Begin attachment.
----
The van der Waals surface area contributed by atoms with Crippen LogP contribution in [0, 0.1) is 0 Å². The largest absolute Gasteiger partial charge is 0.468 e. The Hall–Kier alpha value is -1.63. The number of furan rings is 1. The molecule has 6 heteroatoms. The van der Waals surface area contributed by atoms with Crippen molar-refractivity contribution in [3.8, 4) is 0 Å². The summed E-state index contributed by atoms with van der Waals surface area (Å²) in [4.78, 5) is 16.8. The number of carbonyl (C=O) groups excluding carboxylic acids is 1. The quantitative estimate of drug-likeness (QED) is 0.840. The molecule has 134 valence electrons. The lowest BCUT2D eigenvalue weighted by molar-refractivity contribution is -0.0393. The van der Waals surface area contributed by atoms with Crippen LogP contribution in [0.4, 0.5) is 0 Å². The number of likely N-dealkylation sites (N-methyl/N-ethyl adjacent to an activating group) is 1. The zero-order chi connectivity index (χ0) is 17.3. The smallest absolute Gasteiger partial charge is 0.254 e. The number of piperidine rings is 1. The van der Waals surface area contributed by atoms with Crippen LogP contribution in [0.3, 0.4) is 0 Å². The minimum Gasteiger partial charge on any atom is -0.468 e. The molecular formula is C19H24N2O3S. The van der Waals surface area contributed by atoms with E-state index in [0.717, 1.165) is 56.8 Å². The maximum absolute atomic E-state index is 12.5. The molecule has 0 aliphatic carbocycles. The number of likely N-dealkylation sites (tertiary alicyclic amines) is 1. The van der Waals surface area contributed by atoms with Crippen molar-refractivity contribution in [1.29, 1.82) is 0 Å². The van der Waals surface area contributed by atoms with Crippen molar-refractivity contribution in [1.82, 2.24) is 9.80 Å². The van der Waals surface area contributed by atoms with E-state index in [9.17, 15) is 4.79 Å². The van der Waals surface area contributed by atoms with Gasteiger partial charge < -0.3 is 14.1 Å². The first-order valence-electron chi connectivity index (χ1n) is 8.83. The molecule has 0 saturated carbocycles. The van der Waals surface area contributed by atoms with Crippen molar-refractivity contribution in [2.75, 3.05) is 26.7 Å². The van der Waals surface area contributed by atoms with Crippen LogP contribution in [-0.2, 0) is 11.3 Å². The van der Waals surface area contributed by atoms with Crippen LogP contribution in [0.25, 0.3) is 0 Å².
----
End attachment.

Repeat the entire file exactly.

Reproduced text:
The van der Waals surface area contributed by atoms with Crippen LogP contribution in [0, 0.1) is 0 Å². The largest absolute Gasteiger partial charge is 0.468 e. The Hall–Kier alpha value is -1.63. The number of furan rings is 1. The molecule has 6 heteroatoms. The van der Waals surface area contributed by atoms with Crippen molar-refractivity contribution in [3.8, 4) is 0 Å². The summed E-state index contributed by atoms with van der Waals surface area (Å²) in [4.78, 5) is 16.8. The number of carbonyl (C=O) groups excluding carboxylic acids is 1. The quantitative estimate of drug-likeness (QED) is 0.840. The molecule has 134 valence electrons. The lowest BCUT2D eigenvalue weighted by molar-refractivity contribution is -0.0393. The van der Waals surface area contributed by atoms with Crippen LogP contribution in [0.4, 0.5) is 0 Å². The number of likely N-dealkylation sites (N-methyl/N-ethyl adjacent to an activating group) is 1. The zero-order chi connectivity index (χ0) is 17.3. The smallest absolute Gasteiger partial charge is 0.254 e. The number of piperidine rings is 1. The van der Waals surface area contributed by atoms with Crippen LogP contribution in [0.3, 0.4) is 0 Å². The minimum Gasteiger partial charge on any atom is -0.468 e. The molecular formula is C19H24N2O3S. The van der Waals surface area contributed by atoms with E-state index in [0.717, 1.165) is 56.8 Å². The maximum absolute atomic E-state index is 12.5. The molecule has 0 aliphatic carbocycles. The number of likely N-dealkylation sites (tertiary alicyclic amines) is 1. The van der Waals surface area contributed by atoms with Crippen molar-refractivity contribution in [1.29, 1.82) is 0 Å². The van der Waals surface area contributed by atoms with Crippen molar-refractivity contribution in [1.82, 2.24) is 9.80 Å². The van der Waals surface area contributed by atoms with E-state index in [9.17, 15) is 4.79 Å². The van der Waals surface area contributed by atoms with Gasteiger partial charge < -0.3 is 14.1 Å². The first-order valence-electron chi connectivity index (χ1n) is 8.83. The molecule has 0 saturated carbocycles. The van der Waals surface area contributed by atoms with Crippen molar-refractivity contribution in [2.75, 3.05) is 26.7 Å². The van der Waals surface area contributed by atoms with Crippen LogP contribution in [-0.2, 0) is 11.3 Å². The van der Waals surface area contributed by atoms with Crippen LogP contribution in [0.25, 0.3) is 0 Å².